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blight_ July 30, 2013 at 9:34 am

From a robot of the future: "I know now why you cry"

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USS ENTERPRISE July 30, 2013 at 10:19 am

Can we take a moment now to respect the men and women that serve in our military; and realize how helpful this technology is? I know that respect and courtesy isn't something you see here on this site, but honestly, our soldiers might be able to live normal lives; lets respect that.

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blight_ July 30, 2013 at 11:52 am

I'd be more excited at the idea of materials that can conduct sensation from the surface into the PNS/CNS. There's always the possibility of implantable materials that would do motor someday, and enable the paralyzed to walk again.

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Bruce July 30, 2013 at 9:00 pm

I wonder how much further it is from a mature version of this tech, to hooking the 'feed' into the remaining nerve pathways at the point of amputation. Given the way surgeons are currently able to play around with nerves i wouldn't have thought it was too much of a leap, but then again my knowledge in that field is layman at best.

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Dfens July 30, 2013 at 4:02 pm

I notice it is ribbed. I thought that was for her pleasure.

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Rob C. July 30, 2013 at 5:35 pm

This great news, not only for injured soldiers coming home from the battlefield, but also people in general who are crippled. I hope this technology is able fully developed soon and its costs kept down accessible levels for all. Good News!

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hibeam July 30, 2013 at 9:08 pm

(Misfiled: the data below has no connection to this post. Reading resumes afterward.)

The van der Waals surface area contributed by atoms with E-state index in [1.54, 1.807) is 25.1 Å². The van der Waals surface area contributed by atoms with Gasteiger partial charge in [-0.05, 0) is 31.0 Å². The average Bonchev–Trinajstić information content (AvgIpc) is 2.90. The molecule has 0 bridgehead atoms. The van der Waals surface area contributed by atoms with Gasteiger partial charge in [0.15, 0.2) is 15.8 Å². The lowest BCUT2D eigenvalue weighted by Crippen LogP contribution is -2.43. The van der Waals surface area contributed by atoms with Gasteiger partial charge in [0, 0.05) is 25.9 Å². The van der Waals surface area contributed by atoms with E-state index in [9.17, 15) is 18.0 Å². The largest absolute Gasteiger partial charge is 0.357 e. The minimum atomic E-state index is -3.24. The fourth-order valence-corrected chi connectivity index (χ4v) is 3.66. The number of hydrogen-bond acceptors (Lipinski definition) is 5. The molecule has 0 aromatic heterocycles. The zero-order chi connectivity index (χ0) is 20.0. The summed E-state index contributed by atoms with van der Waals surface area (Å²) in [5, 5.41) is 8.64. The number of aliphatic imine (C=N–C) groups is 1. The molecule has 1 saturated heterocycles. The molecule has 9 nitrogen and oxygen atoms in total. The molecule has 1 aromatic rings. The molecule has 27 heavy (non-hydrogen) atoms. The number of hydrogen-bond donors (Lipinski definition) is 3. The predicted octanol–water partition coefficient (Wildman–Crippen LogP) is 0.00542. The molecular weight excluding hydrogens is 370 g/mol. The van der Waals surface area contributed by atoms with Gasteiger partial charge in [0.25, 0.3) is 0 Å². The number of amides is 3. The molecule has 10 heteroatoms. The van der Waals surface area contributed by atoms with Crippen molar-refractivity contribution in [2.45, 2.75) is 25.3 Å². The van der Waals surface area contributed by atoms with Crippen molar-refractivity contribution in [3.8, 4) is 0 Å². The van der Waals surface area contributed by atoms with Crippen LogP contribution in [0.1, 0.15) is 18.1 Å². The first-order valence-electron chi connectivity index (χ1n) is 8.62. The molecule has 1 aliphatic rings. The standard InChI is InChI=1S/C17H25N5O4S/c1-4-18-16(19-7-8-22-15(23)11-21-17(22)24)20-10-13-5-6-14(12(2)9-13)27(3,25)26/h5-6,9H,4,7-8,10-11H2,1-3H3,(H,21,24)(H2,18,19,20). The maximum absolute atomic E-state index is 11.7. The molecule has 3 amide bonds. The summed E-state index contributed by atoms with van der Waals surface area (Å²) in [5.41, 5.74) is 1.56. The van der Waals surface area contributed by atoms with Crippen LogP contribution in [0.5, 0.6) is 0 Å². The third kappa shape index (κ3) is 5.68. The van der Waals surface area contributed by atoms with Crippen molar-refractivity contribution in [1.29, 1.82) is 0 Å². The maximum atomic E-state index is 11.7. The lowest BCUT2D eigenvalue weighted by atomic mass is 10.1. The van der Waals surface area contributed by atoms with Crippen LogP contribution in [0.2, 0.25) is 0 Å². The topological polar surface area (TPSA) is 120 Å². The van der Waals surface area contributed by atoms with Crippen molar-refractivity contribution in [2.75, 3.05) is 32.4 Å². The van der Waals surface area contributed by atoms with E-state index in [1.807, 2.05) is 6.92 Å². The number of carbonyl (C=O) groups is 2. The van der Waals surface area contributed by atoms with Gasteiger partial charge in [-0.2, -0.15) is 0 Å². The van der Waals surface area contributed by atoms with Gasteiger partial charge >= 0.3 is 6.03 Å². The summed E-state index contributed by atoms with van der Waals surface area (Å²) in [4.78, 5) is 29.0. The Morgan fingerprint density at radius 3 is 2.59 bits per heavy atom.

We can transplant limbs now. Stop with the silly cyborg stuff. Waste of time and money.

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William July 31, 2013 at 9:11 am

Transplants do not always work. Cyborgs are not silly, although the fantastic cybersolos and 6 million dollar men are a long, long way off. And it's usually better to look at multiple possible solutions.

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tiger August 1, 2013 at 7:32 pm

So how much would Col. Steve Austin cost today make, better, stronger, Faster…….

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blight_ July 31, 2013 at 10:55 am

Transplants require immunosuppressive drugs and even then may eventually be rejected by the host, requiring eventual replacement.

Not a lot of people giving away limbs, let alone organs on death. People die every day, but you don't necessarily want their organs. You only want them from a very select subset of people…

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Juuso August 1, 2013 at 3:53 pm

I would prefer "cyborg stuff" over transplant because it's less freaky to me.

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tiger August 1, 2013 at 7:28 pm

No, Young Frankenstein stuff.
"Where did you get this Brain?" "Oh, Abby someone; last name, normal."

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tiger August 1, 2013 at 7:25 pm

Uh, you want my organs? PAY ME!!!!!!!
Why should my family Starve & have to pay funeral costs Due to me loss? Want Organs? Pay for the donor's Funeral & the value of the organ. $25K? $50K? Etc.
Till then I'm reporting to heaven intact……